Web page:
Vitamins for Oral Health
Many parents encourage their children, “Drink your milk so you can grow strong teeth and bones!” As the dairy debate wages on and the population seems to grow increasingly lactose intolerant, what does that mean for teeth?
Fortunately, plenty of other vitamins and minerals contribute to a healthy smile. Here are a few:
Often associated with carrots and keen eyesight, vitamin A promotes saliva production which is crucial for cleaning away bacteria from between teeth and gums making them less susceptible to disease.
In addition to carrots, you can find vitamin A in peppers, sweet potatoes, leafy greens such as kale and spinach, and in proteins such as egg yolks and fish.
Teeth and supporting jaw bones are made up mostly of calcium. When not enough is consumed, your body can leech the calcium it needs from teeth and bones compromising their strength and integrity.
It’s true that milk and other dairy products are a source of calcium; however, plenty of other foods can help make sure you are getting adequate calcium in your diet. Almonds, sardines, oysters, legumes, broccoli, and leafy green vegetables are high in calcium. If you’re in doubt whether you’re getting enough, check with your physician who can also recommend a supplement.
Vitamin D is vital to your oral health as it helps our bodies absorb calcium. In its absence, you could suffer from calcium deficiency, gum disease, and tooth decay.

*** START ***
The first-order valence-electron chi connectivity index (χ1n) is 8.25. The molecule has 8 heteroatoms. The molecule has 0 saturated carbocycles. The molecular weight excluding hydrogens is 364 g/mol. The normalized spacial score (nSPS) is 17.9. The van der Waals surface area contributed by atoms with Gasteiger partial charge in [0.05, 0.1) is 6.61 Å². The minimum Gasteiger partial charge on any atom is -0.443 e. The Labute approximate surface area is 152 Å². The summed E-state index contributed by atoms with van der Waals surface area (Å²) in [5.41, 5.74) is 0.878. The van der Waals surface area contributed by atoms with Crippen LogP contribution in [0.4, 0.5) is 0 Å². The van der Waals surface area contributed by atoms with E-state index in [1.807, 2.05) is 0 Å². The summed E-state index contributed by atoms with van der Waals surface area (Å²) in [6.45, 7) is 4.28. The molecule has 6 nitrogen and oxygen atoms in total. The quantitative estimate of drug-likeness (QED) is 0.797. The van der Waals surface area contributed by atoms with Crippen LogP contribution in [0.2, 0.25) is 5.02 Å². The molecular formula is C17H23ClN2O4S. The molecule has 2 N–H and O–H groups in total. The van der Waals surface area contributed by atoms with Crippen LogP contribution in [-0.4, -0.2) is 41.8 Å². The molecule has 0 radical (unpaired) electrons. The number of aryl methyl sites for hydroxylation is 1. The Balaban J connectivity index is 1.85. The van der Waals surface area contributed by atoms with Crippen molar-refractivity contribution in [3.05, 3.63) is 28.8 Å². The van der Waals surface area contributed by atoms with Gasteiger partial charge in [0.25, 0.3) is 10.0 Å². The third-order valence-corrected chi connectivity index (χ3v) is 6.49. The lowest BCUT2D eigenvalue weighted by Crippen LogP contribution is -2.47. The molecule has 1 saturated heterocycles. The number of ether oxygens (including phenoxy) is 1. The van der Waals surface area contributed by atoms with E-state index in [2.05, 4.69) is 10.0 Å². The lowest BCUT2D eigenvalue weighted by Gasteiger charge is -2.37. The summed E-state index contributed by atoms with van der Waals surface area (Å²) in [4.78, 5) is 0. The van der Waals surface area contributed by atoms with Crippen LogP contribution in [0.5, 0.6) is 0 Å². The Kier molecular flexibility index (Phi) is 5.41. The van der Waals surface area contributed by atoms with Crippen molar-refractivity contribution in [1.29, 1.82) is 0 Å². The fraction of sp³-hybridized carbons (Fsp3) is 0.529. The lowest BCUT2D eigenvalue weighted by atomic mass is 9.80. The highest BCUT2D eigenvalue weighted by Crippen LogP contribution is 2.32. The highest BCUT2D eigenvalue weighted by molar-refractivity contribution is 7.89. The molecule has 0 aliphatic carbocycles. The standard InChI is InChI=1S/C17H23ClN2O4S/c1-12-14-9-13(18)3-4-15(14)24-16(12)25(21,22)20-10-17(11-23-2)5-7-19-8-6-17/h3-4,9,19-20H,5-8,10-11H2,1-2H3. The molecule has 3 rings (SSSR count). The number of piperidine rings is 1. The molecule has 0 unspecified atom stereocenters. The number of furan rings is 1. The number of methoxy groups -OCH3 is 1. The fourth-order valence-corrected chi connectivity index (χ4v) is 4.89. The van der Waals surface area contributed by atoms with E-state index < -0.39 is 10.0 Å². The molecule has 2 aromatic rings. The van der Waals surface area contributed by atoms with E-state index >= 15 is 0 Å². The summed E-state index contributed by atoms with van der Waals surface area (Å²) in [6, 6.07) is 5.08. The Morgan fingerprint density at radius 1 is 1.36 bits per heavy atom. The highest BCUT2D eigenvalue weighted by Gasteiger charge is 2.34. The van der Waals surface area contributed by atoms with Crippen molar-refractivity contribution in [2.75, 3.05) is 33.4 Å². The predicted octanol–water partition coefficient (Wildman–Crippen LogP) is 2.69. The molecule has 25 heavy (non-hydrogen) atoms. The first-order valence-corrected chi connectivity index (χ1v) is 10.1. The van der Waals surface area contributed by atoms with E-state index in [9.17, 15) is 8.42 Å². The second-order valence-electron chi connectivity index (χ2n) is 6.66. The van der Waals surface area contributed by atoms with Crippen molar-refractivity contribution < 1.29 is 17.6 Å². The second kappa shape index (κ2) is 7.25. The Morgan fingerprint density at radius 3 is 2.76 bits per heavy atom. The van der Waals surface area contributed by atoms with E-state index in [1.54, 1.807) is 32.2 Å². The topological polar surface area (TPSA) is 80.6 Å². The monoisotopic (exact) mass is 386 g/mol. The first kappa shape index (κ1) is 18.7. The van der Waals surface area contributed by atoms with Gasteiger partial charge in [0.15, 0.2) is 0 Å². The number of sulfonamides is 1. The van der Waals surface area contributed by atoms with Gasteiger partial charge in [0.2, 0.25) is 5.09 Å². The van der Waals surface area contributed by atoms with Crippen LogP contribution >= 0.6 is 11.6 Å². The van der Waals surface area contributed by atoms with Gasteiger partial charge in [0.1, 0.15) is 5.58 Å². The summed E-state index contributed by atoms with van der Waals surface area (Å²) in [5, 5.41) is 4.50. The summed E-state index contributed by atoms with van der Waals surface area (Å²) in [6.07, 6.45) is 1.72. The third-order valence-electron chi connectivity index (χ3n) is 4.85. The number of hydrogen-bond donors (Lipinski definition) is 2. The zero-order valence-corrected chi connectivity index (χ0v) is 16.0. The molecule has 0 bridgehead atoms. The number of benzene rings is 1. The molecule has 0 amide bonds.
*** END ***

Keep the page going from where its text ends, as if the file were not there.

It’s easy to get enough vitamin D here in Florida, sit in direct sunlight for 15 minutes a day. But you can also get it through food sources such as milk, eggs, fish, and cod liver oil.
Another essential, Vitamin C, keeps the connective tissues of your gums strong. Insufficient vitamin C can cause tissues holding teeth in place to weaken and lead to gum disease and even tooth loss.
To ensure you’re getting an adequate amount of vitamin C, add plenty of sweet potatoes, peppers, broccoli, berries, oranges, kale, and berries to your diet.
Other vitamins and minerals that are crucial to maintaining oral health include B vitamins, specifically niacin and riboflavin, phosphorus, vitamin E, iron, potassium, iodine and fluoride. So while you might not need to “drink your milk,” you can definitely benefit from eating a balanced diet rich in leafy greens and seeing your dentist for regular checkups.